Archive | Hydraulic Power Units

Bringing New Life Back to an Older 112’ Westport Yacht

We are seeing a growing number of new owners of older 112’ Westports. This “Made in America” production boat has a lot to offer but many of these vessels are purchased without a solid maintenance history. Nevertheless, their new owners/Captains still want to bring them back to life.  In order to do that, sometimes a total refit of the vessel is required.

One of these new owner refits spent a few months at LMC getting a full paint job, mechanical upgrades, interior work and hydraulic systems overhaul and refurbishing. Our capable team of hydraulic technicians was tapped to handle all the hydraulic projects.

Starting with the Naiad stabilizer system, we did a full rebuild including removing the shafts and bearings.  The entire stabilizer actuator system was also rebuilt back to new.  The stabilizer shaft had some corrosion in the lip seal area from sitting too long in salt water so our on-site machine shop, Straight Line Marine, performed a cladding repair.

We then moved on to work on the entire hydraulic central system where we performed a full hydraulic fluid flush, cleaned and pressure tested the heat exchangers and changed all the filters.

In the engine room, we found that we needed to change a large number of the hydraulic hoses.  Hydraulic hoses have a 10-year life and can cause huge problems when they fail on the high-pressure side so it is very important to inspect and replace them during routine service.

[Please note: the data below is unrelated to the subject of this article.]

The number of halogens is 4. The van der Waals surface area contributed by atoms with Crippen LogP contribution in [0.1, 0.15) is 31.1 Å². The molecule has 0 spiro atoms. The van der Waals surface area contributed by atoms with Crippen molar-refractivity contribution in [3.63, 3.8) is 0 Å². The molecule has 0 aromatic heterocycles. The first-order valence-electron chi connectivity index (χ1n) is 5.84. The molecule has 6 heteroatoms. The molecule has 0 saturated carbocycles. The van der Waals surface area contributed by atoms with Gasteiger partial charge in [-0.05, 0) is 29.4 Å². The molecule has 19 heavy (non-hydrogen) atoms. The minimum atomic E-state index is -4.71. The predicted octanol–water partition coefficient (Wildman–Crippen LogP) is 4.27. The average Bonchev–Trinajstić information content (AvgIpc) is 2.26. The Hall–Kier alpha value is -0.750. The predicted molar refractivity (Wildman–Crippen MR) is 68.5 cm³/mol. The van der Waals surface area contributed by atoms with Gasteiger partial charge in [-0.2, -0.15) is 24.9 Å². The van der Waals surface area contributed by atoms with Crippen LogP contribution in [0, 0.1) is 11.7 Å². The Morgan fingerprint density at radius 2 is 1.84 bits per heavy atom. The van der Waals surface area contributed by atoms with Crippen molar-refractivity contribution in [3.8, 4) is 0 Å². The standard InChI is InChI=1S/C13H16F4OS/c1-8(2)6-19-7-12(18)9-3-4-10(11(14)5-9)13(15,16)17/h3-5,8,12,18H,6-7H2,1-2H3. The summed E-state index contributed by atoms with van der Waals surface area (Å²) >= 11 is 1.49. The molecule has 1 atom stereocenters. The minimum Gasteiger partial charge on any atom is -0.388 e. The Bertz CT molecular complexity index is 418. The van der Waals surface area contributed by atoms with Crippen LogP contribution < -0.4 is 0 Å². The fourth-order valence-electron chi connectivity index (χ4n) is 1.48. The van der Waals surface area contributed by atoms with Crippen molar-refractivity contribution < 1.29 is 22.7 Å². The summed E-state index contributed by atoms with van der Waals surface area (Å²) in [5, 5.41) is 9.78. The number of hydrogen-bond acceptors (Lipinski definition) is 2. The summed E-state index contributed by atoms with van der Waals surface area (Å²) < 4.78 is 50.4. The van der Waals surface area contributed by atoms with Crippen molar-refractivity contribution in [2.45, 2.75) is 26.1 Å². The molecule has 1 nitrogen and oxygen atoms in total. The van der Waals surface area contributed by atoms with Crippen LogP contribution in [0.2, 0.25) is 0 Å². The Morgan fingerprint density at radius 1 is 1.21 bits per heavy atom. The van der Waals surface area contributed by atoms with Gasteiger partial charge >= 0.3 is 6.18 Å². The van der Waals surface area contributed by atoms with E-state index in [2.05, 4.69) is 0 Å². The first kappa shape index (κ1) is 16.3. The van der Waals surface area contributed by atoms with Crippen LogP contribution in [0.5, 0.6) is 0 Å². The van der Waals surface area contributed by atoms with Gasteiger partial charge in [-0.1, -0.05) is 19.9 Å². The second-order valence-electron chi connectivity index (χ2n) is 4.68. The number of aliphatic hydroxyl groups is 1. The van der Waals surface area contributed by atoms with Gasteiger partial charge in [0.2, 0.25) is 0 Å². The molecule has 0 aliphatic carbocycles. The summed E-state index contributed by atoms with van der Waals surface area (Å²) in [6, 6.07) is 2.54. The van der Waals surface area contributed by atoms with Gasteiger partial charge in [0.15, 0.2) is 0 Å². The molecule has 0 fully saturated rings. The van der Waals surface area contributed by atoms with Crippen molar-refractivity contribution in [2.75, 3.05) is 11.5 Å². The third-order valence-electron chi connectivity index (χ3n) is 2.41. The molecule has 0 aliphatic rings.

We also did a little work on the bow thruster, installing new seals in the lower leg, adding fresh gear oil and testing the hydraulic motor.

Stainless steel ring on main gear

Our team did a full rebuild on the single Maxwell 4500 windlass on the bow, down to the gear box including installing new seals and bearings.  As part of the rebuild, Straight Line Marine also fabricated new stainless steel rings for the main gears to help prevent future gear oil leaks around the lip seals. We also replaced the small Maxwell 2500 capstans in the stern with new electric units due to the cost of installing new versus re-building these smaller units.

We found the steering system to be in good shape.  There were no leaks on the cylinders so these were left alone.  We did, however, replaced a few hoses and upgraded some of the ball valves to stainless steel to help prevent future corrosion.  Finally, we changed the fluid and filters.

This was a big job from start to finish but our talented hydraulic technicians, supported by our in-house machine shop, were more than capable of tackling every hydraulic system from bow to stern and everything in between.

Repairing a leaking Heat Exchanger in a Bow Thruster HPU